“My name is Bob, I’ve been a councillor in Nottinghamshire for twenty years, and I’m to the right of Genghis Khan.”
This was uttered into a microphone at a Q&A – to great applause from those around him – following a fringe event at Tory conference in Birmingham several years ago. In the interests of fairness and disclosure, the topic was Europe, with the most pro-European person on the panel being Tim Montgomerie, but nevertheless it sticks in my brain as a beautiful imprint of a monumental difficulty facing every modern political party: their membership numbers are too small.
Back in the mid-1950s, the Conservative Party had close to 3 million members; the Labour Party had around a million. Even the Liberal Party had about a quarter of a million. These days, the Tories have about 150,000 members, Labour somewhere between 200 and 250 thousand. Back in the middle part of the 20th century, being a member of a political party was considered a mainstream thing to do. It was partly a social thing; many people met their spouses at party social events.
These days, being a member of a political party is thought of as a rather niche, odd activity to engage in. I think partly as a result, party memberships have gone the way of all groups of people when they shrink in number: the hardcore, never say die types stick around, while all the other people with better things to do bugger off. As a result, the membership as a whole drifts away from where most of the electorate is – even away from the people who vote for their own party.
Take the Labour upper echelons and their frustrations with the runaway Corbyn campaign. They’re out of touch with their own party membership because they are thinking about ways to get normal folk who might be persuaded to vote Labour to do so, while the membership is committed to a holy quest to cleanse the Labour Party. If their membership was more representative of the electorate as a whole, the gap wouldn’t be so painfully wide. But it is, like I say, not just for Labour but for pretty much every political party going these days, as Genghis Khan from Nottinghamshire aptly demonstrated. It’s not as big a problem for UKIP or the Greens, who do not aspire to govern the country. But we can even see it in those parties. What if the Greens got a new leader who wanted to move away from far left politics and concentrate the party’s energy on environmentalism? He or she would be labelled a Tory (or worse). What if Carswell became leader of UKIP and said that the party needed to stop obsessing about immigration so much? Good luck with that one, Douglas.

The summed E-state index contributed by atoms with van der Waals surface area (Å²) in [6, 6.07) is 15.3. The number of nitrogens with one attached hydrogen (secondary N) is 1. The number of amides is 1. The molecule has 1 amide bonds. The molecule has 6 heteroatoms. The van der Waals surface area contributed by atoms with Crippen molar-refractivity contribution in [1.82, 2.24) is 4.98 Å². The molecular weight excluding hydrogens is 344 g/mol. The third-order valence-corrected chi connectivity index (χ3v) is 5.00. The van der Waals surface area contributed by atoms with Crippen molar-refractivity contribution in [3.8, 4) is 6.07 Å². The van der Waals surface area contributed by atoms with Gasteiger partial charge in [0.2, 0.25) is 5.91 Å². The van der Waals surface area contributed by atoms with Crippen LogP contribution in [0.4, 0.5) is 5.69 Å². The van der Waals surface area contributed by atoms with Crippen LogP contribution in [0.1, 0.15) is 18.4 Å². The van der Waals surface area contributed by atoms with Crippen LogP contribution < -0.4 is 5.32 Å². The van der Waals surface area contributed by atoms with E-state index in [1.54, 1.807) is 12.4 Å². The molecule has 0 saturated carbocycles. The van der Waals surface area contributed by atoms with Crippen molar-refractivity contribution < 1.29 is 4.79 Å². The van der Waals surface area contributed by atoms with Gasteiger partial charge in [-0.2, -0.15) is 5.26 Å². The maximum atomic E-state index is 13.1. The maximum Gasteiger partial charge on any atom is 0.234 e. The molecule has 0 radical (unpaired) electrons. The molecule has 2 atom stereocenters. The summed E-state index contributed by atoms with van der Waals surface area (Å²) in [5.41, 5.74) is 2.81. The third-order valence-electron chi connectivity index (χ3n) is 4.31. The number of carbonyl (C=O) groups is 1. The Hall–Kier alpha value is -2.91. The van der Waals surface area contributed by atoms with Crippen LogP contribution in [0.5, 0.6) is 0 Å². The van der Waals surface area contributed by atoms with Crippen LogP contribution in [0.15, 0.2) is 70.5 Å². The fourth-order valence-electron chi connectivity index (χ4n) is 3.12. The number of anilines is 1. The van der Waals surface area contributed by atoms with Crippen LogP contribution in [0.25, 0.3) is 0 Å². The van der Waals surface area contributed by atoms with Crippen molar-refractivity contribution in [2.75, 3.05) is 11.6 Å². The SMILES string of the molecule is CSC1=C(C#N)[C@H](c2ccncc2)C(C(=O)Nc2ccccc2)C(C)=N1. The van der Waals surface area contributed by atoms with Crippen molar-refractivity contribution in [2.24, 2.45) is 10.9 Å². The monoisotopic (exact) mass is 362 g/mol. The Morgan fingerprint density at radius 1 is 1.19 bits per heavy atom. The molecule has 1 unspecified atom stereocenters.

What’s the solution? Like most things in modern day politics, there isn’t one. A political party without members is cut adrift from any internal democratic process, and is thus going to be controlled by an even smaller and more unrepresentative group of people. They can only hope that their members do what they’ve done in the past: when they get tired of losing, wise up.